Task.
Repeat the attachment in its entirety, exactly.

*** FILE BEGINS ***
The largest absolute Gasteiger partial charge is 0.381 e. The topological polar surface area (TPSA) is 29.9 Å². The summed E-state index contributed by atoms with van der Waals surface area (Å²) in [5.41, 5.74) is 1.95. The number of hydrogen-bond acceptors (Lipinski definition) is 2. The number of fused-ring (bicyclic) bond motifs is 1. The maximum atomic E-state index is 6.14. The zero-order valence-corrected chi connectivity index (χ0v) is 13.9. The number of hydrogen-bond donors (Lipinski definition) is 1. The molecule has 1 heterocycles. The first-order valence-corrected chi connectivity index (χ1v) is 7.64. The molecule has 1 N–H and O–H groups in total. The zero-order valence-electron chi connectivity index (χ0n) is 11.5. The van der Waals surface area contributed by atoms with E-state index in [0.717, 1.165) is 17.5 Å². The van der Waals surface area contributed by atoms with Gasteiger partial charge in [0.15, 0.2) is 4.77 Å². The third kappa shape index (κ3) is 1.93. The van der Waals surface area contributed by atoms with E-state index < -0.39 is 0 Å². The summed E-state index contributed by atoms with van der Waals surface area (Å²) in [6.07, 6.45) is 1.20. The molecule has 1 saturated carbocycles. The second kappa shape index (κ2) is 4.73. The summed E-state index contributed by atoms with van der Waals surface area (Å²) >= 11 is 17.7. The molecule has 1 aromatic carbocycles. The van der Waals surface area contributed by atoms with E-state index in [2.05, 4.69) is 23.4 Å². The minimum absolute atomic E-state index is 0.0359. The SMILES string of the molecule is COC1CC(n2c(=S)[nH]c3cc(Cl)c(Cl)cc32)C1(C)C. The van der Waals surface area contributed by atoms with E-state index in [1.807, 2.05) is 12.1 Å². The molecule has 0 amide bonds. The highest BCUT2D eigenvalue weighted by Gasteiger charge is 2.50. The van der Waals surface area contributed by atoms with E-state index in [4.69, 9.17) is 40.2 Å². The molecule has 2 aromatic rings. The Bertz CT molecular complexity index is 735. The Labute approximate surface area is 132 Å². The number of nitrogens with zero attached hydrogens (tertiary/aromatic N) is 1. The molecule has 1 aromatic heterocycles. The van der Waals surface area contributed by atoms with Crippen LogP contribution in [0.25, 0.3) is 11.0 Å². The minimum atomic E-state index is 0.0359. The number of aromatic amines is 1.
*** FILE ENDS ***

The largest absolute Gasteiger partial charge is 0.381 e. The topological polar surface area (TPSA) is 29.9 Å². The summed E-state index contributed by atoms with van der Waals surface area (Å²) in [5.41, 5.74) is 1.95. The number of hydrogen-bond acceptors (Lipinski definition) is 2. The number of fused-ring (bicyclic) bond motifs is 1. The maximum atomic E-state index is 6.14. The zero-order valence-corrected chi connectivity index (χ0v) is 13.9. The number of hydrogen-bond donors (Lipinski definition) is 1. The molecule has 1 heterocycles. The first-order valence-corrected chi connectivity index (χ1v) is 7.64. The molecule has 1 N–H and O–H groups in total. The zero-order valence-electron chi connectivity index (χ0n) is 11.5. The van der Waals surface area contributed by atoms with E-state index in [0.717, 1.165) is 17.5 Å². The van der Waals surface area contributed by atoms with Gasteiger partial charge in [0.15, 0.2) is 4.77 Å². The third kappa shape index (κ3) is 1.93. The van der Waals surface area contributed by atoms with E-state index < -0.39 is 0 Å². The summed E-state index contributed by atoms with van der Waals surface area (Å²) in [6.07, 6.45) is 1.20. The molecule has 1 saturated carbocycles. The second kappa shape index (κ2) is 4.73. The summed E-state index contributed by atoms with van der Waals surface area (Å²) >= 11 is 17.7. The molecule has 1 aromatic carbocycles. The van der Waals surface area contributed by atoms with E-state index in [2.05, 4.69) is 23.4 Å². The minimum absolute atomic E-state index is 0.0359. The SMILES string of the molecule is COC1CC(n2c(=S)[nH]c3cc(Cl)c(Cl)cc32)C1(C)C. The van der Waals surface area contributed by atoms with E-state index in [1.807, 2.05) is 12.1 Å². The molecule has 0 amide bonds. The highest BCUT2D eigenvalue weighted by Gasteiger charge is 2.50. The van der Waals surface area contributed by atoms with E-state index in [4.69, 9.17) is 40.2 Å². The molecule has 2 aromatic rings. The Bertz CT molecular complexity index is 735. The Labute approximate surface area is 132 Å². The number of nitrogens with zero attached hydrogens (tertiary/aromatic N) is 1. The molecule has 1 aromatic heterocycles. The van der Waals surface area contributed by atoms with Crippen LogP contribution in [0.25, 0.3) is 11.0 Å². The minimum atomic E-state index is 0.0359. The number of aromatic amines is 1.